Dying, Death, End of Life! There I Said It! RAV002

Posted on : 30-01-2015 | By : Lynn | In : Baby Boomer, End of the Road

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A good friend’s father passed away yesterday at the well-lived age of 90.  Ever since her mom’s passing a couple of years ago her father has been “ready to leave this mortal coil.”  He was a good kind man who was loved very much by his daughter and their family. I will always remember her birthday party from a handful of years ago when her Dad and significant other conspired to create a birdhouse painting party. Her father made several simple yet lovely birdhouses for the party participants to decorate and paint which my friend then hung all throughout their xeriscaped gardens.

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Out of respect and general agreement for her father’s wishes there will be no funeral or memorial service.  Somehow this makes me feel a little bit closer to her Dad because although he was such a gentle soul he was also a practical soul and after seeing what his family went through with his wife’s passing he did not want to impose more on them then absolutely necessary with his passing.  Sure, if they want to have a remembrance of him during the burgeoning and budding of spring in their garden with the swapping of stories full of wisdom and humor that was fine with him but nothing that cost them money or angst.

Thought for the Day:  Since birthing, dying and death are all part of the process of life why not discuss these things when we’re coherent and can get clarity about what we think and believe with each other before a stressful experience.  There’s nothing as gratifying for loved ones who are in mourning as the ease of finding important documents and the clear understanding of your wishes to say the least about having faced, embraced, discarded or amended core beliefs well before the end.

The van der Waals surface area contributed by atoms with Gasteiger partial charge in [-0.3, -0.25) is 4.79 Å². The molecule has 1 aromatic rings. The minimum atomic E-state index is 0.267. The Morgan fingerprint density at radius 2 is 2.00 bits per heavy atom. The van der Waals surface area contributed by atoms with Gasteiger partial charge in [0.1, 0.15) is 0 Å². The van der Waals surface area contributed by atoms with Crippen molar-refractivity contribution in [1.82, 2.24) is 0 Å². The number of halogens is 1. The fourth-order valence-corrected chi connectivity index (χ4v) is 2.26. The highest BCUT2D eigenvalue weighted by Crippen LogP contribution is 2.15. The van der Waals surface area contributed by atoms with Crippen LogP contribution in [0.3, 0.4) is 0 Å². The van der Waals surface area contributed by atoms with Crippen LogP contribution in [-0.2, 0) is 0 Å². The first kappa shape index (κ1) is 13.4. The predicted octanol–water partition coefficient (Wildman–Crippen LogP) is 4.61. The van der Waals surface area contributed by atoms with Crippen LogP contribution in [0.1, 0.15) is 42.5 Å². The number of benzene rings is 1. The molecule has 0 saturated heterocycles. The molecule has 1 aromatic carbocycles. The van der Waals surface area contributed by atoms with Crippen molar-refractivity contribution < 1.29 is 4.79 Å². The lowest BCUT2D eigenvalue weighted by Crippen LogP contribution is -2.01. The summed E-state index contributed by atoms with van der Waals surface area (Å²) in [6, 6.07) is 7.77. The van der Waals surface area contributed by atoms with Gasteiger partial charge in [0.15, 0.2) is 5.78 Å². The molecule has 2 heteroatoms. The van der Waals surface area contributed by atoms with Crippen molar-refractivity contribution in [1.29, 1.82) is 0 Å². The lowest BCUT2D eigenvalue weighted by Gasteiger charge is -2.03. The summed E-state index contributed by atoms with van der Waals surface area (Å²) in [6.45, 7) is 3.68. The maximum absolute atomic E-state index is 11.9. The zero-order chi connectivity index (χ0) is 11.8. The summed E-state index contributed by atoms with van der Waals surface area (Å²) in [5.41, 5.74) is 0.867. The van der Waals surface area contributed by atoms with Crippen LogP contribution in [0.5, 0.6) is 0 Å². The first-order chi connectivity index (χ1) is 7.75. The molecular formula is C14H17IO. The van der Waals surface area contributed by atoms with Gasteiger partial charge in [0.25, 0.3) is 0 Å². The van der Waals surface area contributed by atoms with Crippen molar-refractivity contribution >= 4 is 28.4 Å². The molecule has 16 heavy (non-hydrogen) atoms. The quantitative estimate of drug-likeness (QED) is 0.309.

Helpful Hint for Being Human: We ALL experience being born, living and dying so why shy away from what the here and now and what the great beyond means to us now? There is, after all, no time like the present.

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Life003 Break Through to A Warm Peace

Posted on : 02-12-2013 | By : Lynn | In : End of the Road, Featured

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The first time I really wrestled with mortality and reality was after a weekend of psychedelic imbibing that pretty much burnt away any filters my brain and consciousness came with and any defenses I had created along the way. My response was to dive into intense fear of being alive with constant panic attacks and severe anxiety. Nothing brought me peace, except my big red Golden Retriever who kept a watchful eye on me as my serenity sentry.

The blessings from this time were plentiful including getting into some much needed therapy and finally sobriety. During this journey, I cobbled together a belief system and spiritual path created from many discoveries and learnings which helped me to find peace about death. I believe this acceptance allowed me to be there for others in their time of grief and also for friends who were making their own transition from this life to the next.